7. The vast majority of times this word refers to the Holy Spirit, but not all the time. For example, our Lord said in Matthew 5:3, "Blessed are the poor in spirit: for theirs is the kingdom of heaven."
  8. John Phillips believes the word here in Acts 18:5 refers to Paul's spirit, not the Spirit of God. He said the expression means, Paul "was engrossed in his witness. It totally absorbed him" (Exploring Acts).
  9. Of course, a preacher can be engrossed in his witness, and be totally absorbed by it, and still be pressed in by the Holy Spirit! I believe Acts 18:5 describes how the Holy Spirit works in man's mind and heart -- "pressed" -- producing holy zeal and fervor.
  10. A.T. Pierson said the Holy Spirit creates "a holy pressure which must find vent in testimony, a spiritual ardor and fervor which must be relieved by preaching and teaching" (The Acts of the Holy Spirit).
  11. This is what Paul meant when he said, "Woe is unto me, if I preach not the gospel!" (I Cor. 9:16). Paul was pressed in the spirit!
  12. Paul was stirred by the Holy Spirit as he "testified to the Jews that Jesus was Christ" (18:5b).
  13. When Paul testified to the Jews that Jesus was Christ, his listeners "opposed themselves, and blasphemed" (18:6). Because of their blasphemy (railing), Paul "shook his raiment, and said unto them, Your blood be upon your own heads; I am clean: from henceforth I will go unto the Gentiles" (18:6).
  14. To understand what Paul meant, one must be familiar with Ezekiel 3:18 and 33:8. Paul also said something similar to the elders of Ephesus, "Wherefore I take you to record this day, that I am pure from the blood of all men. For I have not shunned to declare unto you all the counsel of God" (Acts 20:26, 27).



  1. Paul left the synagogue and entered into a certain man's house, named Justus, whose house was right next door to the synagogue (18:7). We are told that Justus "worshipped God" (18:7).
  2. This was a very convenient (or dangerous, depending upon your perspective) location. Furthermore, "Crispus, the chief ruler of the synagogue, believed on the Lord with all his house; and many of the Corinthians hearing believed, and were baptized" (17:8).
  3. We see here that the first church in Corinth was established right next door to the Jewish synagogue, and the chief ruler of the synagogue was one of the charter members.
  4. W. Graham Scroggie said, "Some of the Jews walked out of the one into the other: and didn't ask for a transfer!" (The Acts of the Apostles).
  5. Undoubtedly the Jews were unhappy with the growth of this new church, and soon "the Jews made insurrection with one accord against Paul" (18:12).
  6. You will recall that Paul was under attack everywhere he went. He was arrested and beaten in Philippi, and he was forced out of Thessalonica and Berea. There is no record of Paul getting into trouble at Athens, but the implication is that most of the Athenians did not respond favorably to his preaching.
  7. To encourage and strengthen Paul, our Lord appeared to him in the night by a vision (18:9-11).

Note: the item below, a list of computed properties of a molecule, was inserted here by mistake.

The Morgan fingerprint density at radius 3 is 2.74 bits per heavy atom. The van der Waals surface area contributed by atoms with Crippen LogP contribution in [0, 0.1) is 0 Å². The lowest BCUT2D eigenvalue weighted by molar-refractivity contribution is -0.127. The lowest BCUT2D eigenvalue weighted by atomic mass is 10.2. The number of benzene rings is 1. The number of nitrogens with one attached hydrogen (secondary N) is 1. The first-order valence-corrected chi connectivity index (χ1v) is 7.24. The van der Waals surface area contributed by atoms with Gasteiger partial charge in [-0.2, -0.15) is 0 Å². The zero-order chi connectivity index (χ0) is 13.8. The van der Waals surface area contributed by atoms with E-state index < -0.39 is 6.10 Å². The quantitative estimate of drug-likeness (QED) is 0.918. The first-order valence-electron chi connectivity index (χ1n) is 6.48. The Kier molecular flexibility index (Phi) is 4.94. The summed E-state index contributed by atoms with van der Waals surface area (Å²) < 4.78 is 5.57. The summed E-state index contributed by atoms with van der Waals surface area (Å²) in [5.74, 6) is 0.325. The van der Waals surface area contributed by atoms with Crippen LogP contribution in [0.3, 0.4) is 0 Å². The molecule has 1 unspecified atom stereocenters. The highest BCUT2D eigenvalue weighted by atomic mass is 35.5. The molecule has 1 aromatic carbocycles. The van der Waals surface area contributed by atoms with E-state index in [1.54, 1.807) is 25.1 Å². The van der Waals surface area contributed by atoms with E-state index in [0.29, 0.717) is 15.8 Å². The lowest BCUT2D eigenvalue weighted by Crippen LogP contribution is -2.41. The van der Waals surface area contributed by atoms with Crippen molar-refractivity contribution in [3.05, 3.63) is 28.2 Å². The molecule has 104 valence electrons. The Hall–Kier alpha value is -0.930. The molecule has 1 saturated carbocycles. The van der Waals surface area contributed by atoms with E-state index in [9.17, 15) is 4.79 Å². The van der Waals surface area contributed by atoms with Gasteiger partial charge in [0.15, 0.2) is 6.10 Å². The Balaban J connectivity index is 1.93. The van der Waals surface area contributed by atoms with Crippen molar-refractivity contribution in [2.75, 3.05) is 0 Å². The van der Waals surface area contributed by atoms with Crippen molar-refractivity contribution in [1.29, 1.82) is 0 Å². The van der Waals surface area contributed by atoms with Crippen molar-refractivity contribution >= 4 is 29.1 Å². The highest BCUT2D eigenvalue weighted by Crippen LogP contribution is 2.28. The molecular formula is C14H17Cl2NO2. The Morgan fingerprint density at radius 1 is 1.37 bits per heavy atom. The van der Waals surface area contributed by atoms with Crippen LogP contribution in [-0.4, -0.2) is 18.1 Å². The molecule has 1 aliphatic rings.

8. Paul was given this vision at the beginning of his ministry in Corinth. The Lord encouraged Paul by saying, "Be not afraid, but speak, and hold not thy peace: For I am with thee, and no man shall set on thee to hurt thee: for I have much people in this city" (18:9, 10).
  9. This was exciting news: the Lord had "much people" in the city of Corinth. There was a great harvest in Corinth, though Paul could only see it through the eyes of faith.
  10. The harvest was not great in philosophical and intellectual Athens, but there was a big harvest in dirty, immoral Corinth.



  1. Corinth in Paul's day was very much like New York City today. We often get discouraged ministering here in this wicked city, but we need to encourage ourselves in God's Word.
  2. Romans 5:20 says, "But where sin abounded, grace did much more abound."
  3. Let us believe what Jesus said, "The harvest truly is plenteous, but the labourers are few" (Matt. 9:37).
  4. The problem is not with the harvest. The problem is with the labourers.
  5. John Phillips said this about the great harvest in Corinth: "But here at Corinth, in the filth capital of the world, were many hungry hearts. There were lonely people, people disillusioned by pleasure and worldliness, people who had drunk from Satan's broken cisterns and poisoned wells, desperate people, people who were not only lost but who knew they were lost. There were sailors, tired of lives of drunkenness and debauchery; there were the broken women, the castoffs of the temples where sin was their daily bread; there were successful businessmen whose money could buy them everything but happiness; there were housewives struggling for a decent home life in a city as foul as Sodom; there were young people whose ideals had been blighted by the diseased state of the society in which they lived; and there were those who were disgusted alike by heathen religion and Jewish hardness and hypocrisy. Over this vast, seething city the Holy Spirit brooded as once He had over the darkened deep on creation's morn. 'I have much people in this city,' was the Lord's comforting word to Paul. The field was ripe for the reaper. What an outlook for the missionary" (Exploring Acts).